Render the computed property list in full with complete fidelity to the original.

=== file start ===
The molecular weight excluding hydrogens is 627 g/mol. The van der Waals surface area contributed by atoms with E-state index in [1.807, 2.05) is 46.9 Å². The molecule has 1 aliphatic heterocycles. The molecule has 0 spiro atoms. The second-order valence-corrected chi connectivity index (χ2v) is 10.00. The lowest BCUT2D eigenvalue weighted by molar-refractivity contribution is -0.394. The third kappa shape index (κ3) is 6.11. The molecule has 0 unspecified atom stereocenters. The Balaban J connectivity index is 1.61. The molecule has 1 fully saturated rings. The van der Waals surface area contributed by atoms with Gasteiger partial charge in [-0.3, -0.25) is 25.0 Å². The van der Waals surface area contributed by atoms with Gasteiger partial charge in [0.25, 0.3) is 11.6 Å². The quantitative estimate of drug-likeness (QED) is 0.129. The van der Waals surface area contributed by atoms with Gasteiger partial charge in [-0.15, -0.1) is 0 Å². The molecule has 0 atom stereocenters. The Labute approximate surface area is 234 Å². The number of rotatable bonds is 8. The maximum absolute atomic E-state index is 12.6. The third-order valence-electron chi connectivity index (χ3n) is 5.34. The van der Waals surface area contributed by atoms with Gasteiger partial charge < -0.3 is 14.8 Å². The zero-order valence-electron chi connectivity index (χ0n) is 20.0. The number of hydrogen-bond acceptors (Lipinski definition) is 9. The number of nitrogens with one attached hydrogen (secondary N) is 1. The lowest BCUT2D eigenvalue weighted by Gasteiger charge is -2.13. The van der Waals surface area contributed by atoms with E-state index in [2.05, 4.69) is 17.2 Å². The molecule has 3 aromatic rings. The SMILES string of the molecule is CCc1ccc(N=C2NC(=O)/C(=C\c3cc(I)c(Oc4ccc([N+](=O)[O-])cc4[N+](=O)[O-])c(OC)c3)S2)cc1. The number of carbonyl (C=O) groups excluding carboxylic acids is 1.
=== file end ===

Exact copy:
The molecular weight excluding hydrogens is 627 g/mol. The van der Waals surface area contributed by atoms with E-state index in [1.807, 2.05) is 46.9 Å². The molecule has 1 aliphatic heterocycles. The molecule has 0 spiro atoms. The second-order valence-corrected chi connectivity index (χ2v) is 10.00. The lowest BCUT2D eigenvalue weighted by molar-refractivity contribution is -0.394. The third kappa shape index (κ3) is 6.11. The molecule has 0 unspecified atom stereocenters. The Balaban J connectivity index is 1.61. The molecule has 1 fully saturated rings. The van der Waals surface area contributed by atoms with Gasteiger partial charge in [-0.3, -0.25) is 25.0 Å². The van der Waals surface area contributed by atoms with Gasteiger partial charge in [0.25, 0.3) is 11.6 Å². The quantitative estimate of drug-likeness (QED) is 0.129. The van der Waals surface area contributed by atoms with Gasteiger partial charge in [-0.15, -0.1) is 0 Å². The molecule has 0 atom stereocenters. The Labute approximate surface area is 234 Å². The number of rotatable bonds is 8. The maximum absolute atomic E-state index is 12.6. The third-order valence-electron chi connectivity index (χ3n) is 5.34. The van der Waals surface area contributed by atoms with Gasteiger partial charge < -0.3 is 14.8 Å². The zero-order valence-electron chi connectivity index (χ0n) is 20.0. The number of hydrogen-bond acceptors (Lipinski definition) is 9. The number of nitrogens with one attached hydrogen (secondary N) is 1. The lowest BCUT2D eigenvalue weighted by Gasteiger charge is -2.13. The van der Waals surface area contributed by atoms with E-state index in [2.05, 4.69) is 17.2 Å². The molecule has 3 aromatic rings. The SMILES string of the molecule is CCc1ccc(N=C2NC(=O)/C(=C\c3cc(I)c(Oc4ccc([N+](=O)[O-])cc4[N+](=O)[O-])c(OC)c3)S2)cc1. The number of carbonyl (C=O) groups excluding carboxylic acids is 1.